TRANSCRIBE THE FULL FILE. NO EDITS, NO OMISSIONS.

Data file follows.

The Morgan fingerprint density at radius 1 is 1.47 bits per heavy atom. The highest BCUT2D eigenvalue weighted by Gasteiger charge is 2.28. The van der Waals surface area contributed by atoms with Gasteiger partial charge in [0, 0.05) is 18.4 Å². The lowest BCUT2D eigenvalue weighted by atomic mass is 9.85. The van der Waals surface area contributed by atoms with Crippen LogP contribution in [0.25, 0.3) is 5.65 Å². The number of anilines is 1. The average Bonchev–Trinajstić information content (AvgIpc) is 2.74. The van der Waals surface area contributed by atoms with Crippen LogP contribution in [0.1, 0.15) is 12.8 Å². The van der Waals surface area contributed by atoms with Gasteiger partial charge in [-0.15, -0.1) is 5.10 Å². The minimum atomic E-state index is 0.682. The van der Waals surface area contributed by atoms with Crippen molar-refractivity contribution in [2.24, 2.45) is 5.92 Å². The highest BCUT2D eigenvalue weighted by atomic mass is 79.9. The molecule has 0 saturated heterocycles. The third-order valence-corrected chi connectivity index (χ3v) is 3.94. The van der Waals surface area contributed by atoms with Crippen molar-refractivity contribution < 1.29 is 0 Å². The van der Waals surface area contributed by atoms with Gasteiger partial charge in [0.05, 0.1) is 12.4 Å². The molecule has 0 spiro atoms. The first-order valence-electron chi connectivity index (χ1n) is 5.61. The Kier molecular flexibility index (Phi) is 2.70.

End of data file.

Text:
The Morgan fingerprint density at radius 1 is 1.47 bits per heavy atom. The highest BCUT2D eigenvalue weighted by Gasteiger charge is 2.28. The van der Waals surface area contributed by atoms with Gasteiger partial charge in [0, 0.05) is 18.4 Å². The lowest BCUT2D eigenvalue weighted by atomic mass is 9.85. The van der Waals surface area contributed by atoms with Crippen LogP contribution in [0.25, 0.3) is 5.65 Å². The number of anilines is 1. The average Bonchev–Trinajstić information content (AvgIpc) is 2.74. The van der Waals surface area contributed by atoms with Crippen LogP contribution in [0.1, 0.15) is 12.8 Å². The van der Waals surface area contributed by atoms with Gasteiger partial charge in [-0.15, -0.1) is 5.10 Å². The minimum atomic E-state index is 0.682. The van der Waals surface area contributed by atoms with Crippen molar-refractivity contribution in [2.24, 2.45) is 5.92 Å². The highest BCUT2D eigenvalue weighted by atomic mass is 79.9. The molecule has 0 saturated heterocycles. The third-order valence-corrected chi connectivity index (χ3v) is 3.94. The van der Waals surface area contributed by atoms with Crippen molar-refractivity contribution < 1.29 is 0 Å². The van der Waals surface area contributed by atoms with Gasteiger partial charge in [0.05, 0.1) is 12.4 Å². The molecule has 0 spiro atoms. The first-order valence-electron chi connectivity index (χ1n) is 5.61. The Kier molecular flexibility index (Phi) is 2.70.